It might be helpful to imagine a sliding scale of interpretation. At one end are relatively unambiguous things, for example the zookeeper’s cry of “Run! The lions have escaped!” Of course, this could be interpreted in various ways. It could, for example, be a piece of zookeeper performance art… But my bet is that most of us, when hearing this as we stroll through the zoo, would have the sense to run and hide in the café. The café is a good place to hide, because they have coffee there. And cakes. The doors closed, over a steaming mug of coffee and a slab of cake, it is possible to debate the finer points of interpretation in relative comfort. And, whilst discussing these points, it might happen that a lion strolls pass the window, or a doctor rushes to the aid of the zookeeper who has had his mind addled by workplace stress, so clarifying the situation a little. Often, that is to say, we have neither the need nor the leisure to indulge in long processes of interpretation and, when it comes to lions at least, it pays to err on the side of caution. This, then, is one end of the spectrum. At the other end are are rather more ambiguous and – it has to be said – rather less urgent utterances. For example – oh, you know – the claim that form is emptiness and that emptiness is form. You need more than one slice of cake, I feel, to untangle the interpretive knots in texts such as these.
Texts that are richly interpretable such as the Heart Sutra generate whole traditions of interpretation that seek to bring out the hidden meanings, to make the texts themselves utterly clear and lucid. And whilst these traditions are often interesting in their own right, they tend not to converge on single meanings, but to diverge. Various Buddhist commentators may agree that the Heart Sutra is saying something really important; but they may well disagree on what this really important thing is. This absence of convergence suggests that there is not, in fact, a single hidden meaning in there that – with sufficient thought, meditation, discussion, coffee, cake or whatever – can be drawn out. Not only this, but traditions of interpretation tend to also to deaden us to the sheer liveliness of texts like this. Sinologist Stephen H. West talks about the way that texts such as the Heart Sutra can easily become swallowed up by their own traditions. Traditions of interpretation strip texts of their obscurity, and replace them with clear, lucid meanings; but in doing so, they also strip texts of a lot of their power. As West suggests, it may be by saying “bu” to these traditions, or by wu-ing readers off the straight-and-narrow with new and idiosyncratic approaches, that we can free classic texts from a kind of imprisonment.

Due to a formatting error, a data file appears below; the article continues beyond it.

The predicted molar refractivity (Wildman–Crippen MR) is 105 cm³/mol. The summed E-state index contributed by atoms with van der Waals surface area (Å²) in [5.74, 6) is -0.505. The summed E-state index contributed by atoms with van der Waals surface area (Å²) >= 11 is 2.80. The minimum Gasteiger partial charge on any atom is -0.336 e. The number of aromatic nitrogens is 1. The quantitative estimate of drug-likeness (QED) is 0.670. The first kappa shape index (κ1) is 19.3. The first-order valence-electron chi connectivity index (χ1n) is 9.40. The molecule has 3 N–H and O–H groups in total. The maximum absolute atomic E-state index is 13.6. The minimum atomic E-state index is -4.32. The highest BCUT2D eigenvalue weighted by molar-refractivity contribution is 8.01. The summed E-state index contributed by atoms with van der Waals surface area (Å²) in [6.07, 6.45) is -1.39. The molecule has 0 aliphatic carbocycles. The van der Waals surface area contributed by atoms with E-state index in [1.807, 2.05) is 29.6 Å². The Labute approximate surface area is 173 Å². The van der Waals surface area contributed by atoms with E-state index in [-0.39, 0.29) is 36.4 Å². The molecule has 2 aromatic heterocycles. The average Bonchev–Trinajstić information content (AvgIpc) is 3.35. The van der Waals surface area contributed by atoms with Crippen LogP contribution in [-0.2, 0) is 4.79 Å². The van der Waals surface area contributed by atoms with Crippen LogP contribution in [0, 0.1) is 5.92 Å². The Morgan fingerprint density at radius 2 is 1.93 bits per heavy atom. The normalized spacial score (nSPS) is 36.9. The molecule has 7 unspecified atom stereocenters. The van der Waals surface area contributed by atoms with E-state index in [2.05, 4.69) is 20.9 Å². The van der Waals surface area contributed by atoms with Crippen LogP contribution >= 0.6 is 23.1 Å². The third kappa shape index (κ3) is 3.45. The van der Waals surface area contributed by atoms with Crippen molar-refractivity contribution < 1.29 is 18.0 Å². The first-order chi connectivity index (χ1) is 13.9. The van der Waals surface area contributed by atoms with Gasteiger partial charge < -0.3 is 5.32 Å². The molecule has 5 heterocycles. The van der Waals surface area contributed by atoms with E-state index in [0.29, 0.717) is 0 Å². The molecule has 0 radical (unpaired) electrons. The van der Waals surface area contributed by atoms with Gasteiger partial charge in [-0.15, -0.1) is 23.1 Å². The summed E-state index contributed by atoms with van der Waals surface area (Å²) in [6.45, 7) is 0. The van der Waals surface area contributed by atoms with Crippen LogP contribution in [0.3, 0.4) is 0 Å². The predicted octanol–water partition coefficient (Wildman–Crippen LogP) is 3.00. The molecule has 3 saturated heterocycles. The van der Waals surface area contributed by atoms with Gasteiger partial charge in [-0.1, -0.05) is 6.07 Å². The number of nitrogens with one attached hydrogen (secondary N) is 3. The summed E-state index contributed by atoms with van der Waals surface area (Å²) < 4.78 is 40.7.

Here it might be possible to suggest an answer to the question of what it is that makes a classic text in the first place. My hunch is that successful classics are all, in a sense, uninterpretable, in that they do not give us a single, clear and unambiguous meaning. And it is for this very same reason that successful classics are texts that that give rise to interpretations, that ask of us that we interpret them nevertheless, that bug us, gadfly-like, into making some kind of sense of them. And this, I think, is why the Heart Sutra is worth reading. Not because it tells us unambiguous truths about deep sources of wisdom; but because – like many other classics besides – it is, in its refusal to be pinned down, richly generative of new thoughts and new possibilities.
(Image courtesy of AlohaOrchid )